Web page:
Ian worked in the media industry for a decade, focusing on communications, photography and technology. He now works in the IT industry, permanently plugged into his PC and Facebook.

8 thoughts on “Is the Education Ministry really listening to parents’ feedback?”

  1. I totally agree with you. To prepare for the unknown, kids need to have the desire and curiosity to continually learn and explore as adults. Overloading them kills that , and it is doing them a disservice. MOE looks like a clear example of that lack of desire and passion to explore alternative solutions. Education is not a means to an end, its a continuous journey throughout one’s life.

  2. How much of it though is due to kiasu parents who are desperate to get their highly intelligent (but by no means gifted) child into GEP or their clever but less independent (hence less suited) child into IP? What if parents just let their children enjoy learning and have a happy childhood, and leave the truly gifted (and not tutored) children to get into GEP, and the true independent learner to get into IP?

    In my opinion, the one big flaw in our education system is perhaps that it fails to take into consideration the implication of kiasu parents’ effort to game the process. To get their less than gifted child into the revered GEP, and to get their child into the independent-learning IP when their children may well benefit better from the more structured learning in the O’level program. To me, it is the kiasu parents that is feeding the “monster” and adding to the pressures of ‘modern’ childhood.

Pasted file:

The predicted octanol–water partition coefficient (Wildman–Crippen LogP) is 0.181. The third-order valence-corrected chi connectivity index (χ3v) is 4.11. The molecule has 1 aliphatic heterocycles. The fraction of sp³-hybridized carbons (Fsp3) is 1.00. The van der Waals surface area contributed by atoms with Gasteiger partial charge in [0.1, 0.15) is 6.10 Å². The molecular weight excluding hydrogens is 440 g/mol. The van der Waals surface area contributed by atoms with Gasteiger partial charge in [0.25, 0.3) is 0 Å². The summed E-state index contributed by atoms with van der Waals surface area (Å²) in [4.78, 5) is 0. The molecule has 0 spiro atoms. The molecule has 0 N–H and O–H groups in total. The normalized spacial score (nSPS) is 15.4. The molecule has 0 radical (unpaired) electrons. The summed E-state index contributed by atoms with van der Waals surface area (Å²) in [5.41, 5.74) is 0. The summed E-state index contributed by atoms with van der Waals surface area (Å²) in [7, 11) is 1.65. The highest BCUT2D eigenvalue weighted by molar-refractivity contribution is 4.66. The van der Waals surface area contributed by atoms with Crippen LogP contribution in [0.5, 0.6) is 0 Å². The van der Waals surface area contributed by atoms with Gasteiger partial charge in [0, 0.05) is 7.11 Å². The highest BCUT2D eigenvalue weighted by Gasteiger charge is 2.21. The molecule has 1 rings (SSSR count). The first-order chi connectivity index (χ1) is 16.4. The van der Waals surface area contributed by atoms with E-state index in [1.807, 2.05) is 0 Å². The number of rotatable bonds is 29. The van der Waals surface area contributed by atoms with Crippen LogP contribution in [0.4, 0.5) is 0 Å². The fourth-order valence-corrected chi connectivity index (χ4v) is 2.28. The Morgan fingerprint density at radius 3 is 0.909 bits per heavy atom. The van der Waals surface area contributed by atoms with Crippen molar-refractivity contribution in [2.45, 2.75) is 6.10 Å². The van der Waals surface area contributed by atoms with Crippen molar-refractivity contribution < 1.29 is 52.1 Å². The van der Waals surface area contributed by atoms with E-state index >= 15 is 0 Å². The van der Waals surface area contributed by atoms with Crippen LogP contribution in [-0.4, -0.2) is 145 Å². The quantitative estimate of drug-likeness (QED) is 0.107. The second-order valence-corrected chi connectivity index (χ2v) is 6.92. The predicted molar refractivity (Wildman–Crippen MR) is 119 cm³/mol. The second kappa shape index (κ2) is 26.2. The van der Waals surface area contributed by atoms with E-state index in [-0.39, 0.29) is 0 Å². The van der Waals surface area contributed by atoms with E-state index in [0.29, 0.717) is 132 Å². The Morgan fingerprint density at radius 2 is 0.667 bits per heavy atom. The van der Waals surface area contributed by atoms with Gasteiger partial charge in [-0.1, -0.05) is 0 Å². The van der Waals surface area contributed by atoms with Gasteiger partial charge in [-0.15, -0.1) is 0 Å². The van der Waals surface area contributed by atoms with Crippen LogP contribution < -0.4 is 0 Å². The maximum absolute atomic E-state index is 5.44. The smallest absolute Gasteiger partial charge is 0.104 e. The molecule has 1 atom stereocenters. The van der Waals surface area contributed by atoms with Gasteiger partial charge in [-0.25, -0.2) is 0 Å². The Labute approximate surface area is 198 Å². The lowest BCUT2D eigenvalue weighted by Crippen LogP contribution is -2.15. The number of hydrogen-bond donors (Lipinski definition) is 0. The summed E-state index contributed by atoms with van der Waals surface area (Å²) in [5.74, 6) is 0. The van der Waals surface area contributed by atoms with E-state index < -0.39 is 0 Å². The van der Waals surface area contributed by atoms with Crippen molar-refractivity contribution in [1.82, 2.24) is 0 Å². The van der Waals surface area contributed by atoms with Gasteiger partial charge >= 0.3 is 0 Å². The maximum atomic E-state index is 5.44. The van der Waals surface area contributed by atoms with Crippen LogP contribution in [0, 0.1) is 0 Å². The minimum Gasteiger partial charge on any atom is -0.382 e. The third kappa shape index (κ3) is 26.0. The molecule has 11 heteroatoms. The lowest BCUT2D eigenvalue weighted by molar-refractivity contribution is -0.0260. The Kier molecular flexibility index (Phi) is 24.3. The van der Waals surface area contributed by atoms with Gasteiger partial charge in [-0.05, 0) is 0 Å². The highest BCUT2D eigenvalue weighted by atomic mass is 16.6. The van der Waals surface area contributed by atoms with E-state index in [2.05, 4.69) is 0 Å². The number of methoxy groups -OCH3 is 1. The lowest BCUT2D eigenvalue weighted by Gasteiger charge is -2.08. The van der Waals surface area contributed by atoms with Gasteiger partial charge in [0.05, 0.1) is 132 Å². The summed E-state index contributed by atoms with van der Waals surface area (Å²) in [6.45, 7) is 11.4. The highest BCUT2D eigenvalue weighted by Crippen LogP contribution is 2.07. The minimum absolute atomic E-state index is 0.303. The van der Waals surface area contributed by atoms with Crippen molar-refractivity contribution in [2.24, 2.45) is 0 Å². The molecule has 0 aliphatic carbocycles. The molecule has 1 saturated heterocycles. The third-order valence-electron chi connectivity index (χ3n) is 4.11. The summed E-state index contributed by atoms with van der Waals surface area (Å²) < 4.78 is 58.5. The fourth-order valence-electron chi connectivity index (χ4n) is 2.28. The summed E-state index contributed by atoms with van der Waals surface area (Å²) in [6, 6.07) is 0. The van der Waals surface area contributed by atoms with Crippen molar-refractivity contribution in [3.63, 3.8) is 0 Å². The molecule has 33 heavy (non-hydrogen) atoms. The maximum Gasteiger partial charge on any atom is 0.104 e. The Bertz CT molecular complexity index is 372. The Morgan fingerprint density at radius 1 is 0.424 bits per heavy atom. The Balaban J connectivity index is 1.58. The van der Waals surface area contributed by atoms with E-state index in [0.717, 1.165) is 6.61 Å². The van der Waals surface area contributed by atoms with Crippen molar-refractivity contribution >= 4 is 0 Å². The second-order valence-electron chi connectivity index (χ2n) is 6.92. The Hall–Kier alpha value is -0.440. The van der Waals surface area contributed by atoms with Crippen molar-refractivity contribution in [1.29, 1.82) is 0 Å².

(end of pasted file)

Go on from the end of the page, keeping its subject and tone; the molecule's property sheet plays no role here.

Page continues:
3. Well argued and pointed post. Please repost this piece on Education Minister Heng Swee Kiat’s facebook. I have another suggestion for Swee Kiat. It would be greatly beneficial for Swee Kiat to sit in some exit interviews of teachers leaving MOE. Have a first hand view on what are the current ills in our education system! Why is the turn over rate of teachers so high? If not for the 3 year bond, I suspect the attrition rate of new teachers will be much, much higher. World class education system? The proof is in the pudding!

  4. but what you you have the MOE do to differentiate the standards between RI / RGS and the rest? Or should the govt do aways with such branded elitist school?

  5. Hear hear!! You have hit the nail directly on the head. They sing the same song – keep giving us feedback that we actually don’t want. You can’t change these people by telling them nicely. You need to exercise your right every 5 years in the correct way. That’s the ONLY way they will listen. Haven’t you realised that by now?

  6. It puzzles me that if our education system is so good, and our universities are rising in the world ranking (isn’t top ranking all that what we are obsessed with, individually, as a school, as a university, as a country?), why are our ministers and top civil servants, all sending their children for overseas education??
    Is there a plot I’m missing?

  7. I think all parents out there should cool it and take it easy on their kids… I mean I will still push my kids to get good exam scores, but everyone else, please chill… that will really make my day…